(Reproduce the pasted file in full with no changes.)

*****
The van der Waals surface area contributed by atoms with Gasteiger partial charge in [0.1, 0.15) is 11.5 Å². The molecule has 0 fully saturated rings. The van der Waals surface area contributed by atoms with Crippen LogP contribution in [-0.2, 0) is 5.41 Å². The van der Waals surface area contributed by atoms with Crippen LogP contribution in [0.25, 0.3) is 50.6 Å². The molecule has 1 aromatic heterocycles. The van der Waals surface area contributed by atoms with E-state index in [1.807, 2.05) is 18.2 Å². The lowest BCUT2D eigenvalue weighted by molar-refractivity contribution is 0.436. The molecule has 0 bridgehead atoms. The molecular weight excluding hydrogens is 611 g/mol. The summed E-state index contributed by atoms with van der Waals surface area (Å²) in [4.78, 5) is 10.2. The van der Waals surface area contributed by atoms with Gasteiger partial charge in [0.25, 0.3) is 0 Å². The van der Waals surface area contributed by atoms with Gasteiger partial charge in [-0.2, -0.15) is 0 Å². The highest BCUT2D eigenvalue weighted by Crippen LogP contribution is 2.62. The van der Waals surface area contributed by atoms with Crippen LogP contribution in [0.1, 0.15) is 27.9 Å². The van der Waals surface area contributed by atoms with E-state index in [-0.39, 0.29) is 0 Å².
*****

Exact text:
The van der Waals surface area contributed by atoms with Gasteiger partial charge in [0.1, 0.15) is 11.5 Å². The molecule has 0 fully saturated rings. The van der Waals surface area contributed by atoms with Crippen LogP contribution in [-0.2, 0) is 5.41 Å². The van der Waals surface area contributed by atoms with Crippen LogP contribution in [0.25, 0.3) is 50.6 Å². The molecule has 1 aromatic heterocycles. The van der Waals surface area contributed by atoms with E-state index in [1.807, 2.05) is 18.2 Å². The lowest BCUT2D eigenvalue weighted by molar-refractivity contribution is 0.436. The molecule has 0 bridgehead atoms. The molecular weight excluding hydrogens is 611 g/mol. The summed E-state index contributed by atoms with van der Waals surface area (Å²) in [4.78, 5) is 10.2. The van der Waals surface area contributed by atoms with Gasteiger partial charge in [0.25, 0.3) is 0 Å². The van der Waals surface area contributed by atoms with Gasteiger partial charge in [-0.2, -0.15) is 0 Å². The highest BCUT2D eigenvalue weighted by Crippen LogP contribution is 2.62. The van der Waals surface area contributed by atoms with Crippen LogP contribution in [0.1, 0.15) is 27.9 Å². The van der Waals surface area contributed by atoms with E-state index in [-0.39, 0.29) is 0 Å².